By RFT Music
By Drew Ailes
By Bob McMahon
By Allison Babka
By Kelsey McClure
By Carolina de Busto
By Ben Westhoff and Sarah Purkrabek
By Steve Brennan
After five years together, Core Project -- which took home Best Hip-Hop honors at the 2005 RFT Music Awards -- has broken up.
According to vocalist-lyricist Mathias, the group reached this decision "about a month ago."
"It's just one of those things," he says. "The band probably stuck around a year longer than we really should have. We had lots of potential, we didn't really feel like it was our time yet, so we kept it going. But we reached a point where we hadn't written a new song in a while, nobody was trying to be at practice every week. We decided it was best to call it a day and focus on other things."
Before they split for good, Core Project will host a farewell show at Mississippi Nights (914 N. First Street; 314-421-3853) on November 12 -- a night that also features the new line-up of Midwest Avengers and an opening gig by Frozen Food Section. Besides playing the newest material, Core will kick it old-school with former Project-ers including emcee Wik and bassist Todd Miller.
Fans who mourn the breakup won't have to miss Core Project's members for long. Guitarist Chris Taggart has a new rock group, John Boy's Courage (catch 'em for free on Friday, November 4, starting at 6 p.m. at the DoGADA First Friday Gallery Walk; 1617 Locust Street, 314-863-0030), which will self-release a full-length in January.
Drummer Tony Barbata and keyboard player Dave Grelle, meanwhile, have started a trio called the Feed. "It's almost like a swinging, bluesy, punk-rock kind of band," says Grelle. "It's almost like, Jimi Hendrix meets the Strokes meets Ben Folds or something. We've heard 'Ben Folds on acid' -- that's what some of our fans have said."
They're recording their full-length debut; look for a self-released Feed EP by Christmas.
As for Mathias, he and Core vocalist Karma are focusing on Earthworms, a project the former started after moving back to St. Louis from LA about a year and a half ago. That debut album, No Arms, No Legs, Just a Head and a Body, features production from Frozen Food Section's Engleburt and Jonathan Toth from Hoth, and Perfect Strangers' Capo, and is due soon on the Frozen Food Section label.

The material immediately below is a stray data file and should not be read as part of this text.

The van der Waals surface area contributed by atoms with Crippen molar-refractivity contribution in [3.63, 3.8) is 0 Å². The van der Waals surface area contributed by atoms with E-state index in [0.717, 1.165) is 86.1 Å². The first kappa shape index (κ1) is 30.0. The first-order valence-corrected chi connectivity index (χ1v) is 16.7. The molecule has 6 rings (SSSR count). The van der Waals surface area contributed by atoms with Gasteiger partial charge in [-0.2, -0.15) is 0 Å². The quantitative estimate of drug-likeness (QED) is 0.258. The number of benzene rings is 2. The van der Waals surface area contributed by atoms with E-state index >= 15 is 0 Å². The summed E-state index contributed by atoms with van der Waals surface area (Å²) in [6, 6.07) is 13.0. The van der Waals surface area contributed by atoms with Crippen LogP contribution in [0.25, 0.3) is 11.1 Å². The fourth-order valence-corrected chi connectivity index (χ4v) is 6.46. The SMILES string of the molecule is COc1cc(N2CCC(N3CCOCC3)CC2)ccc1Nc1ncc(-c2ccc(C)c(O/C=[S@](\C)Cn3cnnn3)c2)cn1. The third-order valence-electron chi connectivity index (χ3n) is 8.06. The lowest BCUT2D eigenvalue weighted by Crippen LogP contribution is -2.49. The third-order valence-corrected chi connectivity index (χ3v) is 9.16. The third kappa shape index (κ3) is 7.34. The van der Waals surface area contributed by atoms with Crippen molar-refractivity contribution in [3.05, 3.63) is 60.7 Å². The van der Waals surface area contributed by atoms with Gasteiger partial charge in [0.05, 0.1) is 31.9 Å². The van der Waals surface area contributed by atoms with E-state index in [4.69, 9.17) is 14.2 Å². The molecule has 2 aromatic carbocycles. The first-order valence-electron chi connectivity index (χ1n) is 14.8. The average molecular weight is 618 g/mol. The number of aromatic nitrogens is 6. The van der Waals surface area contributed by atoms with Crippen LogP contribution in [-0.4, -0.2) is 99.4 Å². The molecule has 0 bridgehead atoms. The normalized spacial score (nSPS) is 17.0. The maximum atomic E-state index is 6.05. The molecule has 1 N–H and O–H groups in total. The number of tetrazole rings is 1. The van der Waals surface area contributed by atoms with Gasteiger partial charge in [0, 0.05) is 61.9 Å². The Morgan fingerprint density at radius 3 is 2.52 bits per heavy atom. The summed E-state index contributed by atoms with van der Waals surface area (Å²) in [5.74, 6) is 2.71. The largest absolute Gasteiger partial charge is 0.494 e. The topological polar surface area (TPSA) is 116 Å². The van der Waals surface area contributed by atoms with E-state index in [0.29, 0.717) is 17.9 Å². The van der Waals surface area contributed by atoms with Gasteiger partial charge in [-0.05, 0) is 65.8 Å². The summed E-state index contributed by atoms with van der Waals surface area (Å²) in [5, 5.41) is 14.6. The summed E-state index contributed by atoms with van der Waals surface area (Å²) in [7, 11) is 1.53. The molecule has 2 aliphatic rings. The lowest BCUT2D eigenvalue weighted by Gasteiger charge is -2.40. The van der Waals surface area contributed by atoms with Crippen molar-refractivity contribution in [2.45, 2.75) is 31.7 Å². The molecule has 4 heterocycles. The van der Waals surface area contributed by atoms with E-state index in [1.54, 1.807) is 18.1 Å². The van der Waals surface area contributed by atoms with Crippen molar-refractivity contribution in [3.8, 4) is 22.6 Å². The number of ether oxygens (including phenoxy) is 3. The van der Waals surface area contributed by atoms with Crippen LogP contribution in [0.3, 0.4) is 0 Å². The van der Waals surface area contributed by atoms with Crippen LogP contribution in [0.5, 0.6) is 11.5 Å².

"Production is -- lots of it's real jazzy, whimsical," says Mathias. "It's real left-sided hip-hop. It sounds more like early-'90s West Coast underground stuff. People who hear it, especially people from out of town, say it doesn't sound like anything they would imagine coming out of St. Louis. It's a fun listen, we're not taking ourselves too seriously as rappers and artists."
What's the man who played in the cult ska bands Blue Meanies and Skankin' Pickle to do after the ska bubble burst in the 1990s? Ex-Carbondale resident Jason Vance created Captured! By Robots, which plays at the Creepy Crawl (412 N. Tucker Boulevard; 314-621-9333) tomorrow night, doors at 7:30 p.m.
The premise is très sci-fi: Vance is JBOT, the only human enslaved by a band of robots who unleash rock operas that educate and entertain. Think the wacky punk/metal/ hip-hop hybrid of Reggie & the Full Effect -- with a higher IQ and way-more-intricate performances.
While the topics covered by past tours have included "Getting Fit" and "The Ten Commandments," this cross-country trek features songs inspired by and about Star Trek: The Next Generation.
"The Next Generation, it sort of crept up on me," Vance says by phone from his hometown of San Francisco. "I've liked sci-fi, but when I was in high school I thought it [TNG] was pretty dumb. And I watched it one day and I was like, 'Wow, this show's not bad.' Then I watched it again and it was like, 'Oh, this show's great!'
"Patrick Stewart is just such a great actor. There's drama, comedy -- it's actual science fiction, unlike the original Star Trek, which was more, like, adventure: 'We ride onto your planet, we have sex with the chicks and then we take off.'"
Longtime fans might notice a lack of rap and reggae in the TNG show and an increase in heavier music, something Vance says isn't accidental. ("I'm just trying to move toward stuff that I would listen to. Would I listen to rap and reggae done by Jewy McJew? Probably not.") Still, he says, he's not abandoning the gimmick factor.
"That's gonna be there for as long as this band is going," Vance promises. "Because you know what? That's what gets us into the papers, that's what gets people to the shows a lot of times. Like, 'Dude, you gotta see these robots.' So that's a selling point.
"I hope to get them to the show with that, and then once they're there, we blow 'em away with what we can really do."
Attention, local bands and artists! What are you most thankful for this year? A to Z is looking for quotes from musicians for an upcoming Thankgiving-themed column. Send your comments -- funny, serious or somewhere in between -- to email@example.com by November 17.